Kappe Lecturer

2018 Kappe Lecturer


Ivan Racheff Professor of Environmental Engineering
Department of Civil and Environmental Engineering
University of Illinois at Urbana-Champaign


  • B.S., Environmental Engineering, Illinois Institute of Technology, 1978
  • M.S., Environmental Engineering, University of Washington, 1982
  • Ph.D., Environmental Engineering, University of Washington, 1985

Professional Associations

  • American Academy of Environmental Engineers and Scientists (AAEES)
  • American Association of Environmental Engineering and Science Professors (AEESP)
  • Air and Waste Management Association (A&WMA)

Mark J. Rood is the Ivan Racheff Professor of Environmental Engineering, at University of Illinois at Urbana-Champaign (UIUC), Illinois. Mark has over 35 years of research experience pertaining to gas separation and aerosol characterization.

He studied at Illinois Institute of Technology, Chicago, University of Washington, Seattle, and Stockholm University, Sweden prior to becoming a professor at UIUC.

Mark has published at least 130 peer-reviewed journal papers, co-authored one ASTM method, and six patents pertaining to gas separation techniques and ambient plume characterization. Mark is co-chief editor for Environmental Technology & Innovation, member of the Advisory Board for Particuology, was chief editor for ASCE's Journal of Environmental Engineering, and was an associate editor for Journal of the Air and Waste Management Association.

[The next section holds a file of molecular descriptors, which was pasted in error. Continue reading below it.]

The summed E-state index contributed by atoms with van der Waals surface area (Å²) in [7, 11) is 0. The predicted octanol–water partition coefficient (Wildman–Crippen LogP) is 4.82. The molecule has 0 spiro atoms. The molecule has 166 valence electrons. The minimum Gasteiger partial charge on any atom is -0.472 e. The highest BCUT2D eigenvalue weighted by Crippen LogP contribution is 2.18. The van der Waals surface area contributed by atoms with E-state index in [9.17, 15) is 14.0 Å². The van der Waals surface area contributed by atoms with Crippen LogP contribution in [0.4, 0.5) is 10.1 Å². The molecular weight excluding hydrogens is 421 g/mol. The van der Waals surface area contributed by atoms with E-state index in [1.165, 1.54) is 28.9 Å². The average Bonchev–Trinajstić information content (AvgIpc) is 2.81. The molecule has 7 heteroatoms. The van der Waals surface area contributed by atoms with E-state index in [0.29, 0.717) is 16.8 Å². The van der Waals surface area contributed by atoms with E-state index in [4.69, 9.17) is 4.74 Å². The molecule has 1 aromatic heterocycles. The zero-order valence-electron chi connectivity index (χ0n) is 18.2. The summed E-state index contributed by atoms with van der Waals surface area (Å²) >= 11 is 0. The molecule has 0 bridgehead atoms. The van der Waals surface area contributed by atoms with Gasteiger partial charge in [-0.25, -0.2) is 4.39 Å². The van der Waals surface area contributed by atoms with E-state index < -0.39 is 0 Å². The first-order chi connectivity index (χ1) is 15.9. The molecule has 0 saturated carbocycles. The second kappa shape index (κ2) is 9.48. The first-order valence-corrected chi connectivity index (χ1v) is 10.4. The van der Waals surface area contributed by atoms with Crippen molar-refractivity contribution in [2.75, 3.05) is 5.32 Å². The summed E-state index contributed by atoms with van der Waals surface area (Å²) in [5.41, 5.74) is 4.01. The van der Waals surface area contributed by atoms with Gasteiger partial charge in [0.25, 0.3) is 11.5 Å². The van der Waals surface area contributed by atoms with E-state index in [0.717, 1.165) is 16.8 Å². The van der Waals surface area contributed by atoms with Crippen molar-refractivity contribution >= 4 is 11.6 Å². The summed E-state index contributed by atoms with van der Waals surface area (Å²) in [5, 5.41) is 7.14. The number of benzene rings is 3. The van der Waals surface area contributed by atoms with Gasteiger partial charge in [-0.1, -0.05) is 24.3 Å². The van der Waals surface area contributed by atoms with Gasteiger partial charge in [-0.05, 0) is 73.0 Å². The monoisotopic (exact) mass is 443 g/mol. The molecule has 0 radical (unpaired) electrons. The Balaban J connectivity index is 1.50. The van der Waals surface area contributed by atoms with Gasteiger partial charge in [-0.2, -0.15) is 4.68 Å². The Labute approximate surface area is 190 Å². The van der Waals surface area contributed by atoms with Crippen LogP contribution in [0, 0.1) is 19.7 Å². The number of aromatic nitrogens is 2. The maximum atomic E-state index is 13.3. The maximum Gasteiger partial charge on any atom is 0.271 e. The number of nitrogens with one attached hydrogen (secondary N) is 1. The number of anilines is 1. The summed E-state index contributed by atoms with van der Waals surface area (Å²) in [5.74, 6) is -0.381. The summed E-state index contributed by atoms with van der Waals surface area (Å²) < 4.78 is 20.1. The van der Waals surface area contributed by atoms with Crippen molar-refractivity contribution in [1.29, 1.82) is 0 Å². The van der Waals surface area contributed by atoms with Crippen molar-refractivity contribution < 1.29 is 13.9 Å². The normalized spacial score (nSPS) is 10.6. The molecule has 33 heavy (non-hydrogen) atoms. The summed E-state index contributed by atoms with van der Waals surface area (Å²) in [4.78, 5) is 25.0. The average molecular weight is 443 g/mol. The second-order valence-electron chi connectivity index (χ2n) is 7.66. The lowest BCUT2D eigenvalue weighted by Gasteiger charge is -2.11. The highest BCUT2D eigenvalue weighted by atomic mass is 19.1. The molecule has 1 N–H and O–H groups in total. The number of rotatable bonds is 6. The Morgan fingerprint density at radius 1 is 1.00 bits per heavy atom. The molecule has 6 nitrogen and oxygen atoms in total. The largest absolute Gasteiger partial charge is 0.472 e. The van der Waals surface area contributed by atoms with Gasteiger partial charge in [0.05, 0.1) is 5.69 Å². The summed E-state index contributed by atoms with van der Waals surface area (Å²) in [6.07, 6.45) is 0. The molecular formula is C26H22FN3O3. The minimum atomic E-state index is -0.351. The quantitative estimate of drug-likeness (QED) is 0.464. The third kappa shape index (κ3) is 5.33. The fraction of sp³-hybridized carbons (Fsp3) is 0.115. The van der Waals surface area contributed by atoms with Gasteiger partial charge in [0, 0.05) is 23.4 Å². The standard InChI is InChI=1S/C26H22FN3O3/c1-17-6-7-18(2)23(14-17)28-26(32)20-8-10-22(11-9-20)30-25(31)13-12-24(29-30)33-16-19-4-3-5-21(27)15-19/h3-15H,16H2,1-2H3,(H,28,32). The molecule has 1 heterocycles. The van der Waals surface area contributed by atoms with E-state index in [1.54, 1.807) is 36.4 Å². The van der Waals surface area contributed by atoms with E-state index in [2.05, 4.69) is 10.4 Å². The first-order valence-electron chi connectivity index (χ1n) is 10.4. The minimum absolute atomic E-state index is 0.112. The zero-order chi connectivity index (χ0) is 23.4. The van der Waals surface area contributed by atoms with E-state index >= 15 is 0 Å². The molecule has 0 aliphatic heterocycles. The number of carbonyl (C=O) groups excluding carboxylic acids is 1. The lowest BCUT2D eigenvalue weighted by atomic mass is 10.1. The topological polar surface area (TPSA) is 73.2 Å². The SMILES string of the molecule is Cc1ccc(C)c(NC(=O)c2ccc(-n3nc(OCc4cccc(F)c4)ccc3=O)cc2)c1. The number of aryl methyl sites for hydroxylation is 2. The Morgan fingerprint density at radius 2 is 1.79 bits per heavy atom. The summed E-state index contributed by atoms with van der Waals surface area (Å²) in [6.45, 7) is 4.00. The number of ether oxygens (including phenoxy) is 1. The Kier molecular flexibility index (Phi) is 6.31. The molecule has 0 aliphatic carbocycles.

He is a Board Certified Environmental Engineering Member with American Academy of Environmental Engineers and Scientists. He is a Fellow and was a director for the Association of Environmental Engineering and Science Professors and Air and Waste Management Association.

Kappe Lecture 2018 Reservation Form
Kappe Lecture 2018 Brochure

Abstracts of Lectures Offered

Gas Separation with Activated Carbon Fiber Cloth for Reuse or More Effective Disposal of Organic Compounds

Development and evaluation of an activated carbon fiber cloth (ACFC) adsorption system using either electothermal swing adsorption (ESA) and microwave swing adsorption (MSA) will be described to selectively separate organic compounds from gas streams with bench-scale laboratory, pilot-scale field, and full-scale field tests. This research is important to reduce emissions of organic compounds to the atmosphere because they can adversely affect human health and contribute to the formation of secondary air pollutants. This research began by evaluating ACFC to adsorb environmentally relevant compounds at environmentally relevant concentrations. Consideration of multiple component adsorption for organic compounds and water vapor or other organic compounds then occurred to make results more relevant. Tests became more complicated to evaluate continuous treatment of laboratory generated gas streams while evaluating ESA and MSA. Extension of this research to organic gases with lower boiling points required treatment with cryogenic cooling and or compression for recovery and potential reuse. Experimental and modeled results from energy and material balances were used to evaluate these experimental and modeled results.

ESA was then improved to allow for in-vessel condensation of the organic compounds and eliminate cryogenic condensation to make the system more economically competitive. ESA was then evaluated for three different activated carbon morphologies (i.e., fibers, monolith, and beads) to better assess the appropriate morphology for activated carbons for an ESA system.